• jh

    Jan Wong’s ‘investigative’ journalism seems out of place in Toronto Life. As the intellectual heir of Lubor J. Zink, she would find more supportive readers at the Toronto Sun.
    So by default, what I’m getting from this article is:
    1. Farming is not “worthy, wholesome and educational.” It’s insidiously communist.
    2. “Scrabbling in the hot sun,” should be left to uneducated peasants or profit-driven multinational food companies because learning to grow food offers no intrinsic value.
    3. Schools and teachers are utterly incapable of teaching multiple subjects because pinko gardening & arts programs are directly responsible for low test scores and poor academic performance in business-friendly maths and sciences. Funny given this NYTimes story on Tech Execs who choose to send their kids to garden-friendly Waldorf: http://www.nytimes.com/2011/10/23/technology/at-waldorf-school-in-silicon-valley-technology-can-wait.html?_r=2&pagewanted=1&hp

  • J. Zimmerman

    What a load of manure!

  • Lisa Hart

    Just a quick reminder that aspects of all of the subjects taught in the classroom can be taught through gardening. Gardening can become a valuable outdoor classroom where the children are more stimulated to learn, by seeing the practical applications of the lessons taught in the classroom. I know I always learned much better when I saw the practical applications to subjects I was learning. As well, having fun while learning a lesson has been proven to be a helpful in the retention of the subject matter. Kids, go garden – and teachers, make the very most out of it you can!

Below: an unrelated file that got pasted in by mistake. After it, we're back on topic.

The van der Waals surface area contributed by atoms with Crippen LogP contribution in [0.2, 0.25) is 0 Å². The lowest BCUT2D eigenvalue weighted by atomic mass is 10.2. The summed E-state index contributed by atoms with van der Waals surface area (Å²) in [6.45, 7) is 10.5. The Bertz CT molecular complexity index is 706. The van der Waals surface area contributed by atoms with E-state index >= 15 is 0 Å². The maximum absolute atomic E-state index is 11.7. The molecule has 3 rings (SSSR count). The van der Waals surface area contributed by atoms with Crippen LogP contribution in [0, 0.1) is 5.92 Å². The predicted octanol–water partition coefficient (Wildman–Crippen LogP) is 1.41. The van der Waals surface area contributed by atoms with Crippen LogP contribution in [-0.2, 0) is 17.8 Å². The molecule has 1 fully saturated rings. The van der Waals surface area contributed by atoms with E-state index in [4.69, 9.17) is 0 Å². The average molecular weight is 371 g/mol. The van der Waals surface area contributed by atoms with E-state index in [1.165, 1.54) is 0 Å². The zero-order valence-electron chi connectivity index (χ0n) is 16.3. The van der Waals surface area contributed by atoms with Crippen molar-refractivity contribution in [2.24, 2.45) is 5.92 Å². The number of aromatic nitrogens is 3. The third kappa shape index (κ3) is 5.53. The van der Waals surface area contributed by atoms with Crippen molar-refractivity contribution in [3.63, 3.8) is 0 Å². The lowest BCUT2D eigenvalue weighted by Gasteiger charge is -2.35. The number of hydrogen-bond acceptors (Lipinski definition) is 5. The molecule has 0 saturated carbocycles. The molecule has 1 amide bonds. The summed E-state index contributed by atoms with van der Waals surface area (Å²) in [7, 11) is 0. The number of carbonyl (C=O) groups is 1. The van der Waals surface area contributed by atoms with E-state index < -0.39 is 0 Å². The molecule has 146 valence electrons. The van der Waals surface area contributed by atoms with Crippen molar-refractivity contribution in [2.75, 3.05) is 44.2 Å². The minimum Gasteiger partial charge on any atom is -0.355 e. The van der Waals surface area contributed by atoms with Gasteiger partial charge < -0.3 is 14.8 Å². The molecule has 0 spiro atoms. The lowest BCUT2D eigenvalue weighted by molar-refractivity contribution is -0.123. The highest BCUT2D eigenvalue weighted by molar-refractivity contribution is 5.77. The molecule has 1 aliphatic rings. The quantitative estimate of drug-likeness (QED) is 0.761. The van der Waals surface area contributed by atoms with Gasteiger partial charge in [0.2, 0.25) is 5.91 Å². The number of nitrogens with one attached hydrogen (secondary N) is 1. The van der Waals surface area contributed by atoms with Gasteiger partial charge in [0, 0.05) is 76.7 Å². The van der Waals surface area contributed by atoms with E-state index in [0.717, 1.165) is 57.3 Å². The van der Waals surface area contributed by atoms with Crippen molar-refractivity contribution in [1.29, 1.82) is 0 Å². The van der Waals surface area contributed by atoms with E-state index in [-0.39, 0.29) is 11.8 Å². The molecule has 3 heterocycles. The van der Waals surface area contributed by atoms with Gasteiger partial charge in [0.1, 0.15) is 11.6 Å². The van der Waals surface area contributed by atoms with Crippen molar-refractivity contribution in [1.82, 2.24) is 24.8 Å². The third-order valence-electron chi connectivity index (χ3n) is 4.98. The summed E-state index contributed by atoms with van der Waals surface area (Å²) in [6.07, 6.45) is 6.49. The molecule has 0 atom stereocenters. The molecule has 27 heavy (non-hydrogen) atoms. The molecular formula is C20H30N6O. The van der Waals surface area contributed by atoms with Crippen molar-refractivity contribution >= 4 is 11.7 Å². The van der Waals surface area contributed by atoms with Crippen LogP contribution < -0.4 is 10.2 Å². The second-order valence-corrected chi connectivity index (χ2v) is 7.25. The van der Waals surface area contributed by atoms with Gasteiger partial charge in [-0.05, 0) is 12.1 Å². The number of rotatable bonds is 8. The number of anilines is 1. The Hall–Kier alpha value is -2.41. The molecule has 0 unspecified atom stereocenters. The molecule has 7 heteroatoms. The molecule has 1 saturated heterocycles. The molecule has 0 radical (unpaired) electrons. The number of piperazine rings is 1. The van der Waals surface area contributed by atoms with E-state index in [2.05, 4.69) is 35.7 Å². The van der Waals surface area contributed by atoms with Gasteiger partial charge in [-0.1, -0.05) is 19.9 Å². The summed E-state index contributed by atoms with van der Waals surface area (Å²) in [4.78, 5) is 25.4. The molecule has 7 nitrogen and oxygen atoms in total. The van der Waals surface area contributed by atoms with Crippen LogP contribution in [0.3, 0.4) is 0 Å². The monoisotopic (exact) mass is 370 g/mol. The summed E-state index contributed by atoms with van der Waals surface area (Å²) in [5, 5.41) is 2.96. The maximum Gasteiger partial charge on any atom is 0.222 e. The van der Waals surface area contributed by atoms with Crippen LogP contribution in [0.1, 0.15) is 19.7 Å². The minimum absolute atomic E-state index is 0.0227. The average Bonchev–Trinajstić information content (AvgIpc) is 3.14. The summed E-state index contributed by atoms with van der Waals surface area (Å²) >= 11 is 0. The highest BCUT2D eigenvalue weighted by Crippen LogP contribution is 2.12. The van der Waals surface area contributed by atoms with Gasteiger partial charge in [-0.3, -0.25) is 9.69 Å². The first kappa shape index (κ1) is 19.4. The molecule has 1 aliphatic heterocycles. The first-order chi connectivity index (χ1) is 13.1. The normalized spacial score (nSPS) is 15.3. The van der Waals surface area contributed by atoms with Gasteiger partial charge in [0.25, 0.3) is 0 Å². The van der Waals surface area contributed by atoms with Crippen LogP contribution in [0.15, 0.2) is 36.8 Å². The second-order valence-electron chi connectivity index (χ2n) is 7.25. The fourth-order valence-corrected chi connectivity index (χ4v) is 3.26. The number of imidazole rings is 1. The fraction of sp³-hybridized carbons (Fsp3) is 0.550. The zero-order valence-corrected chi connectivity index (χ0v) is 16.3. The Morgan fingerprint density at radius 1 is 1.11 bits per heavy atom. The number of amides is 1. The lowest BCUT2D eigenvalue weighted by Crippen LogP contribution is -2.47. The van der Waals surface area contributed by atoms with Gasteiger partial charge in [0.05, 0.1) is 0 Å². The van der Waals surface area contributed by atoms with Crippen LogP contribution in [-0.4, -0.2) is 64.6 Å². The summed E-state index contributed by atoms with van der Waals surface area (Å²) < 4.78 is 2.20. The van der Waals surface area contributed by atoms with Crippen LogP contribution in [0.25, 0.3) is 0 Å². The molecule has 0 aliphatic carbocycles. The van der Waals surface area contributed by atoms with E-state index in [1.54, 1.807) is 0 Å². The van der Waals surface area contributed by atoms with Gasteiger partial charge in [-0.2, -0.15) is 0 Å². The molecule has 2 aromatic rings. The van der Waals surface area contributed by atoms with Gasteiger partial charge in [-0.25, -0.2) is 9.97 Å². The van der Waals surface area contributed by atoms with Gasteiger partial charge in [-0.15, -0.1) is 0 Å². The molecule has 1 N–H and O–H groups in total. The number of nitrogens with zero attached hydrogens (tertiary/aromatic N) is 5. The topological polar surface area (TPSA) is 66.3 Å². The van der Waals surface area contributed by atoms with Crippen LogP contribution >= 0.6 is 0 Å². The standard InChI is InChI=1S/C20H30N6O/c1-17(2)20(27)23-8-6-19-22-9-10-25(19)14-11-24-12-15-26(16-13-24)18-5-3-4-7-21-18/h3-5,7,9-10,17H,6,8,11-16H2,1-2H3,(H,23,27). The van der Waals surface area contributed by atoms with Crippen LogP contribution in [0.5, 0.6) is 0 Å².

• B

    Ms. Wong has tried to defend the position that we must make sure young students have acquired adequate skills in reading, writing and math before we have the luxury of offering diverse classroom experiences which are secondary to the big three. It is remarkable how Ms. Wong has completely missed the mark. Sounds like being a professional contrarian is her motivation. Of course, when popular opinion is how valuable it is to bring kids into nature and expose them to new experiences in the natural world, it makes a great headline to bash it. Ms. Wong shows a real lack of professionalism in her research. Moving humanity forward has long relied on the sciences, so what about that so offends? Our future inventors, thinkers, engineers, scientist will rely on this kind of learning as the spark that will ignite a lifetime of curiosity and understanding. This is ignorant on so many levels, I won’t have room to list them all. Shame on you Ms. Wong. A rookie mistake in journalism if there ever was one.